I like to pride myself on knowing what is happening in the fintech (financial technology) space both for personal and professional reasons. This week I was surprised when I read about a company I had never hear of before, Tally, raising a $50 million Series C. After reading more about Tally I was intrigued.*
Tally is focused on automating some of financial challenges consumers have today. Tally’s initial effort at automation is helping consumers deal with their credit card debt or as their website says “Pay down credit card debt faster.” Tally identifies which credit card balances a consumer should pay down first with the goal of reducing the carrying cost of, and eventually eliminating that debt. I don’t care where you come out in the personal finance debate, but that is a useful service.
It doesn’t take a lot of time to come up with other applications where automating additional financial decisions makes sense. Not that long ago I wrote a post about the importance of automating as much of your financial life as possible. Angela Strange at Andreessen Horowitz, an investor in Tally, wrote about how this could play out over time:
This is just the beginning of what is possible when smart financial automation truly begins to guide our financial journeys. Imagine a world where your financial app understands your entire financial picture—from all the types of debt you might have (student loans to car loans to mortgages and beyond) to all your assets (savings, investments) plus your goals in the future (a home, kids, college). Who among us wouldn’t want the automated road map, with travel time and traffic, for what it would take for us to get there?
You can begin to see how this could come together. More and more of these ‘money modules’ can be smartly and safely automated. For example, we already have robust robo-advisor solutions that can handle much of the heavy lifting when it comes to portfolio management. My colleague Barry Ritholtz recently spoke with Betterment CEO Jon Stein about the goings on in that space. I thought this question and answer were telling:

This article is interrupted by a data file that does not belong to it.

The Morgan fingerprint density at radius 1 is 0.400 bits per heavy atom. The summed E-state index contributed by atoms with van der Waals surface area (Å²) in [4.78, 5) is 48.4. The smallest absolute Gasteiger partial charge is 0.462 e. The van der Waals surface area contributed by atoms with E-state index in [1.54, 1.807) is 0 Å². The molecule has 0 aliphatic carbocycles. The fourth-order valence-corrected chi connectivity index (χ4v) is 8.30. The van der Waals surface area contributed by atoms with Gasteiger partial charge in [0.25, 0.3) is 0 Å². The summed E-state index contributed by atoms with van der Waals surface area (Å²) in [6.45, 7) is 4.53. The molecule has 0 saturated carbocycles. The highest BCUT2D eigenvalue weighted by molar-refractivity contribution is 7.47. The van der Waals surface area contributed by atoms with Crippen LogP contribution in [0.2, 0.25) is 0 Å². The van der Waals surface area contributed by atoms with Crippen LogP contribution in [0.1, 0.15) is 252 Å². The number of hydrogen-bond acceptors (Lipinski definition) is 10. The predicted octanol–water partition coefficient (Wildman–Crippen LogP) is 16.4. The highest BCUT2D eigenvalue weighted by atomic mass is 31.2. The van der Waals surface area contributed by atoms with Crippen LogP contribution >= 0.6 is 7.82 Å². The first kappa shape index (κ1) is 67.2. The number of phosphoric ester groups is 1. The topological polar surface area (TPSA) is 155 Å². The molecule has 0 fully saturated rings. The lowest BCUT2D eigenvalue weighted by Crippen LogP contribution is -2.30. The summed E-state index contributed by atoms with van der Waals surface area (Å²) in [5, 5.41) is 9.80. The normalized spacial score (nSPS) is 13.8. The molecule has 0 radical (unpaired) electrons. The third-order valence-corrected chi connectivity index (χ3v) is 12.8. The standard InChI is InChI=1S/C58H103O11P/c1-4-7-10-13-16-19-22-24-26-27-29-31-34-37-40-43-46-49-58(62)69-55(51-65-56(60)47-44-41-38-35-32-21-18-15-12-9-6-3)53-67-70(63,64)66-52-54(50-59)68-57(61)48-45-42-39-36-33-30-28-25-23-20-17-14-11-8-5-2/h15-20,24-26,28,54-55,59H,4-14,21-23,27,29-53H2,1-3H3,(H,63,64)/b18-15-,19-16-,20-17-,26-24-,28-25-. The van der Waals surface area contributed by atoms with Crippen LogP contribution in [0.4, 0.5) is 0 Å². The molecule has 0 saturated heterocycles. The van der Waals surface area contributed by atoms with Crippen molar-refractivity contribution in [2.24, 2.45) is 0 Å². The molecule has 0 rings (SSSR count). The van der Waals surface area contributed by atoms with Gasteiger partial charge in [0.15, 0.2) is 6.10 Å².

Ritholtz: So some people dislike the phrase robo advisor, what’s your view on that phrase and what’s your preferred terminology.
Stein: I think robo-advisor’s fun, it’s a handle, it’s been around for a bit now and it’s how we’re known, I use smart money manager because I think of us like a smart home or a smart car, there is just better technology now that’s available and people should all be using it, eventually everyone will be, there’s just — there’s a lot of inertia in our space.
“Smart money manager.” I think that is a great way to think about things. We all want to be smarter about our money. But it is now well-established that we humans are beset with behavioral biases. Our monkey minds have a tendency to take us off track when it comes to money. It would nice if financial literacy education would help disabuse us of our biases, but the bad news is that they don’t. Barry Ritholtz writing at the Big Picture notes:
It is bad enough that most people are not financially literate, but the painful reality is that investor education does not work — at least not much beyond six months. After that, it is like any other abstract subject taught in a classroom, mostly forgotten.
Which is why we need more of financial lives to work on autopilot, and work together. In ideal world we would tie together our credit card module, with our mortgage module, with our savings model, with our investing module and our tax module. Only a small fraction of people would miss dealing with the daily hassle of personal money management. The rest of us would rejoice. This would free us up to focus our time and efforts on other, more meaningful, endeavors.
None of this is going to be easy. Deciding which credit card to pay down is relatively easy compared to issues like how to generate lifetime income during your retirement.. The Economist recently profiled Nobel Prize winner Robert Merton’s work on portfolio choice over one’s lifetime. From the article:
The best lifetime strategy is a complex problem to solve, even for brainy people such as Mr Merton. But he hopes that, with the passage of time, the pension industry will create more user-friendly products. Cars are easy for their users; the complex work is done by designers and engineers. Pensions should be the same. Needs drive innovation, says Mr Merton. “That is why I’m an optimist.”
I would put myself in the optimist camp as well. The tools are being built. Eventually they will get tied together. Fingers crossed.
*No position in Tally. Just like what they are doing.